The big reveal Friday at the St. Petersburg Museum of History’s Two-Headed Calf Fest celebrating oddities was a new donation to the tiny museum — a two-headed chicken.
And we have Hurricane Irma to thank for it.
The fundraising party was originally planned for Sept. 8, but the threat of Irma moved it to Sept. 16. Then the many power outages in Pinellas County forced party planners to make the leap to November. Meanwhile, a reader of the Tampa Bay Times took note of the coverage of the freaky calf, which was born in Safety Harbor in 1925 with two heads, six legs and two tails. It was taxidermied and donated to the museum, where it has been a popular exhibit ever since.
The reader had a friend, Thom Piragnoli, who had long ago bought a stuffed two-headed chicken from an auction at a bankrupt New Jersey carnival. He thought it was funny to display the chicken, reportedly born near Tampa in the 1930s, but his wife wanted it out of the house.
So at Friday’s party, which featured alligators, fire eaters and side-show performances, they announced the newest resident, the two-headed chicken that lived eight months before it went on the carnival circuit.
"His big concern was that we might sell it, and I said, ‘Look, we’ve had this calf for more than 90 years, so I think our track record is good,'" said Rick Schmidt, the museum’s director of marketing.
Also making "news" Friday, partygoers voted on a name for the 92-year-old calf. The finalists were Topsy Turvy, Moo Too and Double Stuffed. But the winning name, as picked by tickets dropped in a milk bottle, was Half ‘n’ Half.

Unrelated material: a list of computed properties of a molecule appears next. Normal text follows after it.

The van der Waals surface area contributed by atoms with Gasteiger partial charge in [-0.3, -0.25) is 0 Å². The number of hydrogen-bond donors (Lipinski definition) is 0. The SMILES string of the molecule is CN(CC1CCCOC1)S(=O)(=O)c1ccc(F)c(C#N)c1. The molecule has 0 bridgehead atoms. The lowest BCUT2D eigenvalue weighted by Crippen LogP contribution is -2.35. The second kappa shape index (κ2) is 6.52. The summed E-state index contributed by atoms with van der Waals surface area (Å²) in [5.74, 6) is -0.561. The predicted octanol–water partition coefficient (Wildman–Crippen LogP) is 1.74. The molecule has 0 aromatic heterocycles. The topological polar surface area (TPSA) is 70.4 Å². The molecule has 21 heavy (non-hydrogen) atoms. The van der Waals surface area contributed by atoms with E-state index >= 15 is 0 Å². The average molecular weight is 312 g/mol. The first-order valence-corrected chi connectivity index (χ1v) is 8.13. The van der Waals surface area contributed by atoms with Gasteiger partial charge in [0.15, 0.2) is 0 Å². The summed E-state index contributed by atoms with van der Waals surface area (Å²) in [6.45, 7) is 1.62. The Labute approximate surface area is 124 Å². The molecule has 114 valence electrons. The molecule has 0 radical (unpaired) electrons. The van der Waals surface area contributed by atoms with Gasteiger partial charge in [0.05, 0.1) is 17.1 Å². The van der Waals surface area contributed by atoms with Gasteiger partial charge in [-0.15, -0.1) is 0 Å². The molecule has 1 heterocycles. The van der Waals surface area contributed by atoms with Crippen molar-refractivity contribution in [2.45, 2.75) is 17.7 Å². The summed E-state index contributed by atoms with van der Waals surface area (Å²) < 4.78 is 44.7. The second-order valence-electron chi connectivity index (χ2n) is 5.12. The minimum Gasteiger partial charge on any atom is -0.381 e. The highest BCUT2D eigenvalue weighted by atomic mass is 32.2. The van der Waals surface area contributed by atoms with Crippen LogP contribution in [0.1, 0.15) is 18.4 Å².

The oldest museum in Pinellas County, the St. Petersburg Museum of History opened in 1921 and over the decades has collected different artifacts, archival documents, photographs and specimens of natural history that have landed it on lists of weird roadside attractions and TV shows.
It is best known for its full scale replica of Tony Jannus’ Benoist XIV biplane seaplane that marked the beginning of the era of air travel. It also houses the world’s largest collection of autographed baseballs.
But its collection of oddities has often drawn more attention. A brassiere that was the focus of a salacious 1950s heist was featured on the Travel Channel show Mysteries at the Museum.
And an authentic mummy was featured on the cable show Museum Men. The 3,000-year-old sarcophagus arrived in St. Petersburg on a circus boat in 1922. The boat captain couldn’t afford the local port fees so he offered the mummy in lieu of payment.
And now a two-headed chicken joins the museum’s strange collection, which Schmidt said provides a golden opportunity to make the party an annual event.
"We have the chicken so it gives us another opportunity to have fun with the names," Schmidt said. "The calf has more history — no pun intended — than the majority of items in the museum so celebrating that each year would be fun."
Contact Sharon Kennedy Wynne at firstname.lastname@example.org. Follow @SharonKWn.